Context: With global supply chains being disrupted because of the COVID-19 crisis, the Indian government has given a clarion call for “Aatma Nirbhar Bharat”.
- The government has banned 59 Chinese apps, it has stepped up effort to check imports and investments from China, even raised import duties, and asked Indians to “be vocal for local”.
- Many economists have described all this as back to protectionism.
Self-reliance in the agriculture sector:
- Presumption: For a large country like India, with a population of 1.37 billion, much of the food has to be produced at home to avoid a situation like the mid-1960s (ship to mouth).
- India realised the political cost of over-dependence on food aid.
- Difference between the mid-1960s and today: The availability of foreign exchange reserves. In the mid-1960s, if India had spent all its foreign currency reserves, the country had about $400 million. Today, India has foreign exchange reserves of more than $500 billion.
- Biggest reform in the last three decades: The reform that has led to self reliance in food is the correction of the exchange rate, coupled with the gradual integration of India with the world economy.
- This has helped India increase its foreign exchange reserves from $1.1 billion in June end, 1991 to more than $500 billion today.
India a net exporter of agri-produce:
- India has been a net exporter ever since the economic reforms began in 1991.
- The golden year of agri-trade was 2013-14, when agri-exports peaked at $43.6 billion while imports were $18.9 billion, giving a net trade surplus of $24.7 billion.
- Strategy to augment exports and compress imports: For this there is the need to keep in mind the principle of “comparative advantage”. That means exporting more where India has a competitive edge, and importing where we lack competitiveness.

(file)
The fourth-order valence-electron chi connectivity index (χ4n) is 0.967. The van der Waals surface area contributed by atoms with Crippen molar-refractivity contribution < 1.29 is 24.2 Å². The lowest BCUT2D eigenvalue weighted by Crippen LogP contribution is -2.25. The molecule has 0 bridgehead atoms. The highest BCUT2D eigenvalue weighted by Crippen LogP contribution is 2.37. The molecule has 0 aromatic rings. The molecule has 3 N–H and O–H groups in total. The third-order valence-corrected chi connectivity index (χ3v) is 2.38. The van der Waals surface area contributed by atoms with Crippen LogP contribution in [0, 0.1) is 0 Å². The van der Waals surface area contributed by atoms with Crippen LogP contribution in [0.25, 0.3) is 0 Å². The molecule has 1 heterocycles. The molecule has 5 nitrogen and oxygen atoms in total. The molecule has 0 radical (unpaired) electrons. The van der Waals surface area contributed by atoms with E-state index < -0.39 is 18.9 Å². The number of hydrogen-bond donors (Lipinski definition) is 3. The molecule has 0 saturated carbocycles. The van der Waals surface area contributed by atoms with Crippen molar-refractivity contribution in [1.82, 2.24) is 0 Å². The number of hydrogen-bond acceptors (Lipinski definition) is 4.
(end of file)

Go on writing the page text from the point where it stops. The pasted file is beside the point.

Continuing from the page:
Agri-produce where India has Comparative advantages:
- The current agri-export basket of 2019-20 gives a sense of “revealed comparative advantage”.
- Marine products with $6.7 billion exports top the list, followed by rice at $6.4 billion (basmati at $4.6 billion and common rice at $2.0 billion), spices at $3.6 billion, buffalo meat at $3.2 billion, sugar at $2.0 billion, tea and coffee at $1.5 billion, fresh fruits and vegetables at $1.4 billion, and cotton at $1 billion.
- Virtual export: Together power and fertiliser subsidies account for about 10-15 percent of the value of rice and sugar produced on a per hectare basis.
- It is leading to the virtual export of water as one kg of rice requires 3,500-5,000 litres of water for irrigation, and one kg of sugar consumes about 2,000 litres of water.
- Disadvantage: The two crops are leading to a faster depletion of groundwater in states such as Punjab, Haryana (due to rice) and Maharashtra (due to sugar).
- This leads to increased pressure on scarce water and a highly inefficient use of fertilisers.
- It may be worth noting that almost 75 percent of the nitrogen in urea is not absorbed by plants. It either evaporates into the environment or leaches into groundwater making it unfit for drinking.
- On the agri-imports front, the biggest item is edible oils, worth about $10 billion (more than 15 mt).
- This is where India needs self-reliance, not by levying high import duties, but by creating a competitive advantage through augmenting productivity and increasing the recovery ratio of oil from oilseeds and in case of palm oil, from fresh fruit bunches.
Need of the hour:
- Offer similar incentives (on the lines of rice etc) for exports of high-value agri-produce like fruits and vegetables, spices, tea and coffee, or even cotton, as we do for rice and sugar.
- Self-reliant in the production of edible oil: While mustard, sunflower, groundnuts, and cottonseed have a potential to increase oil output to some extent, the maximum potential lies in oil palm.
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